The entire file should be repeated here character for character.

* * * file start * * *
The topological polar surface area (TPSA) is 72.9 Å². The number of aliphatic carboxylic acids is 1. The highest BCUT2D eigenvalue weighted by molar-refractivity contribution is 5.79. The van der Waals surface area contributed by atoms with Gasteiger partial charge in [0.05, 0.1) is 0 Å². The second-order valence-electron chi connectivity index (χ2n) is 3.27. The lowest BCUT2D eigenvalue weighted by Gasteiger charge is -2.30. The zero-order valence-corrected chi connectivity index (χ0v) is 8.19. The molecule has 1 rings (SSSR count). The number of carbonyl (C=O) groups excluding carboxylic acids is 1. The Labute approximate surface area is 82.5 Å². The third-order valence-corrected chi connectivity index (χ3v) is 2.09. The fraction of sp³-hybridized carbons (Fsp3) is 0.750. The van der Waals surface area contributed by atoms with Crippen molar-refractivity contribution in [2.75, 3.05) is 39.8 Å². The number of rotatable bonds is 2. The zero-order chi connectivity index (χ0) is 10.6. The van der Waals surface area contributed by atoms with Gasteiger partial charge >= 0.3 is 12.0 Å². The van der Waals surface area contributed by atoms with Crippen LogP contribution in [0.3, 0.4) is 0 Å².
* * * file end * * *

The topological polar surface area (TPSA) is 72.9 Å². The number of aliphatic carboxylic acids is 1. The highest BCUT2D eigenvalue weighted by molar-refractivity contribution is 5.79. The van der Waals surface area contributed by atoms with Gasteiger partial charge in [0.05, 0.1) is 0 Å². The second-order valence-electron chi connectivity index (χ2n) is 3.27. The lowest BCUT2D eigenvalue weighted by Gasteiger charge is -2.30. The zero-order valence-corrected chi connectivity index (χ0v) is 8.19. The molecule has 1 rings (SSSR count). The number of carbonyl (C=O) groups excluding carboxylic acids is 1. The Labute approximate surface area is 82.5 Å². The third-order valence-corrected chi connectivity index (χ3v) is 2.09. The fraction of sp³-hybridized carbons (Fsp3) is 0.750. The van der Waals surface area contributed by atoms with Crippen molar-refractivity contribution in [2.75, 3.05) is 39.8 Å². The number of rotatable bonds is 2. The zero-order chi connectivity index (χ0) is 10.6. The van der Waals surface area contributed by atoms with Gasteiger partial charge >= 0.3 is 12.0 Å². The van der Waals surface area contributed by atoms with Crippen LogP contribution in [0.3, 0.4) is 0 Å².